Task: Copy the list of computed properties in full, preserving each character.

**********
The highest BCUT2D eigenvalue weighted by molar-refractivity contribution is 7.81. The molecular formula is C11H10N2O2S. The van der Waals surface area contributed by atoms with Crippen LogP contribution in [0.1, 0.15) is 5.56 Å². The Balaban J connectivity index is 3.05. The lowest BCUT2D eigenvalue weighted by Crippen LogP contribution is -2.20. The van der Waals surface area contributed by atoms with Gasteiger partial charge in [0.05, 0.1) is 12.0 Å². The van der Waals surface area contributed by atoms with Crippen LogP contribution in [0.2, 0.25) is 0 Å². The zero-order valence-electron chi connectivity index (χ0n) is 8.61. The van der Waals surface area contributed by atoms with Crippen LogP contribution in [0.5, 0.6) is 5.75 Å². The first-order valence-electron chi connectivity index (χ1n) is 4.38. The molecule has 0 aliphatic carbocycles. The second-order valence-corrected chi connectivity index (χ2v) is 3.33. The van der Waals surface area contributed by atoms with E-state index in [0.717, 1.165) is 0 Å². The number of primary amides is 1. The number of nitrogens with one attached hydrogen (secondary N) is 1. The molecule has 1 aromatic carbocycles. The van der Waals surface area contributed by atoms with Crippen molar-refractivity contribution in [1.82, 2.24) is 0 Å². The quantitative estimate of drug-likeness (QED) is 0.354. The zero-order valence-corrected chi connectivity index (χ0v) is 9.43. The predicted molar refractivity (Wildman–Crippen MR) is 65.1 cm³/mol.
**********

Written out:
The highest BCUT2D eigenvalue weighted by molar-refractivity contribution is 7.81. The molecular formula is C11H10N2O2S. The van der Waals surface area contributed by atoms with Crippen LogP contribution in [0.1, 0.15) is 5.56 Å². The Balaban J connectivity index is 3.05. The lowest BCUT2D eigenvalue weighted by Crippen LogP contribution is -2.20. The van der Waals surface area contributed by atoms with Gasteiger partial charge in [0.05, 0.1) is 12.0 Å². The van der Waals surface area contributed by atoms with Crippen LogP contribution in [0.2, 0.25) is 0 Å². The zero-order valence-electron chi connectivity index (χ0n) is 8.61. The van der Waals surface area contributed by atoms with Crippen LogP contribution in [0.5, 0.6) is 5.75 Å². The first-order valence-electron chi connectivity index (χ1n) is 4.38. The molecule has 0 aliphatic carbocycles. The second-order valence-corrected chi connectivity index (χ2v) is 3.33. The van der Waals surface area contributed by atoms with E-state index in [0.717, 1.165) is 0 Å². The number of primary amides is 1. The number of nitrogens with one attached hydrogen (secondary N) is 1. The molecule has 1 aromatic carbocycles. The van der Waals surface area contributed by atoms with Crippen molar-refractivity contribution in [1.82, 2.24) is 0 Å². The quantitative estimate of drug-likeness (QED) is 0.354. The zero-order valence-corrected chi connectivity index (χ0v) is 9.43. The predicted molar refractivity (Wildman–Crippen MR) is 65.1 cm³/mol.